The Ocean in My Ears
On the last summer before her senior year of high school, Meridith “Meri” Miller sets off to find what Soldotna, Alaska has to offer, which is not much. She spends time with her best friend and Charlie–who is quite the character–and explores relationships with boys, goes to parties, to work, and to the movies. Aside from those activities, she dreams of the day she can pack her bags and move the heck away from this small Alaskan town. And she sees college as this escape.
Macvie beautifully captures the raw spirit of young love, friendship, and family through the interactions and the mixed writing methods she uses to characterize Meri. Meri’s voice is sharp and engaging, making the book’s narrative strong. And the charm of Dairy Queen-hopping and other aspects of small-town life are endearing. Macvie made another excellent choice in placing the novel in the 1990s, allowing for letter writing and landline phone calls instead of the texting that takes place in a lot of recent YA novels. For me, part of the appeal of this book arises from the normalcy of the events. While not every teenager deals with the same family issues, friend drama, or boy problems, the day-to-day nature of the novel aids in the reader’s understanding of Meri’s reality and in relating to her circumstances. But, for some readers, this pacing could draw out the experience of the book and might make it a multi-day read (not a bad thing). The only major pitfall for me as a reader was that I felt as though some of the stakes raised in the second half of the novel were life happening to Meri, and not Meri experiencing life. Too much almost happened too fast, and some of it seemed like it was placed just to add another experience for Meri to go through instead of to build on the natural feeling mentioned early. That being said, I rather enjoyed the book and found it suitable and a good read for older young adults.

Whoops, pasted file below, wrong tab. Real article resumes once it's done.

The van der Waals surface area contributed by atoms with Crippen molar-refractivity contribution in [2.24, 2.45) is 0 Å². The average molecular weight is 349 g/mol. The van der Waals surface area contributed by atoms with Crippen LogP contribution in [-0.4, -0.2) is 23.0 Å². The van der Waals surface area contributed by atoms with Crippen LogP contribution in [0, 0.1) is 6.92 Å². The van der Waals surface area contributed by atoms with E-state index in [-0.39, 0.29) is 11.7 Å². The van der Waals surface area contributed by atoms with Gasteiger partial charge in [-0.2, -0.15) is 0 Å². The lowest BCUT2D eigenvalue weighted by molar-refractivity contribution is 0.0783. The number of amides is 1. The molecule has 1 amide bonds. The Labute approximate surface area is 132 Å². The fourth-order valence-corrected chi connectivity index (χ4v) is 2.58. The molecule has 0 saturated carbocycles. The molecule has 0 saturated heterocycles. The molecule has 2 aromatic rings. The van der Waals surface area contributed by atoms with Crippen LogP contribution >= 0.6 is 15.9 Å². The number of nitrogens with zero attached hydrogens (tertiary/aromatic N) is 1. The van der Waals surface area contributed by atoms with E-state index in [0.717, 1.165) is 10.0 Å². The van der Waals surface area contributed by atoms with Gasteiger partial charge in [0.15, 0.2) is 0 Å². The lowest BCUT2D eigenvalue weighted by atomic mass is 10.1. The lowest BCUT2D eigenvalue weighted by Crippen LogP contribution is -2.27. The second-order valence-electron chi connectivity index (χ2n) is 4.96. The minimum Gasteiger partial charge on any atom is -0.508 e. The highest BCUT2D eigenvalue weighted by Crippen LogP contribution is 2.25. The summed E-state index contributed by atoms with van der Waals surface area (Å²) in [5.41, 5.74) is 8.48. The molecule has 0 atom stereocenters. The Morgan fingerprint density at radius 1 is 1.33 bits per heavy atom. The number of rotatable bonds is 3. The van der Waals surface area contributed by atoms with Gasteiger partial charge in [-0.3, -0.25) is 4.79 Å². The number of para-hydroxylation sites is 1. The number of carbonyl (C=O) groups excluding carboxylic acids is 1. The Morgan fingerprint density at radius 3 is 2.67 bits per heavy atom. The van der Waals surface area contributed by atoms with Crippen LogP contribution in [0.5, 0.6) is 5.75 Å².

|Page Count||300 pages|
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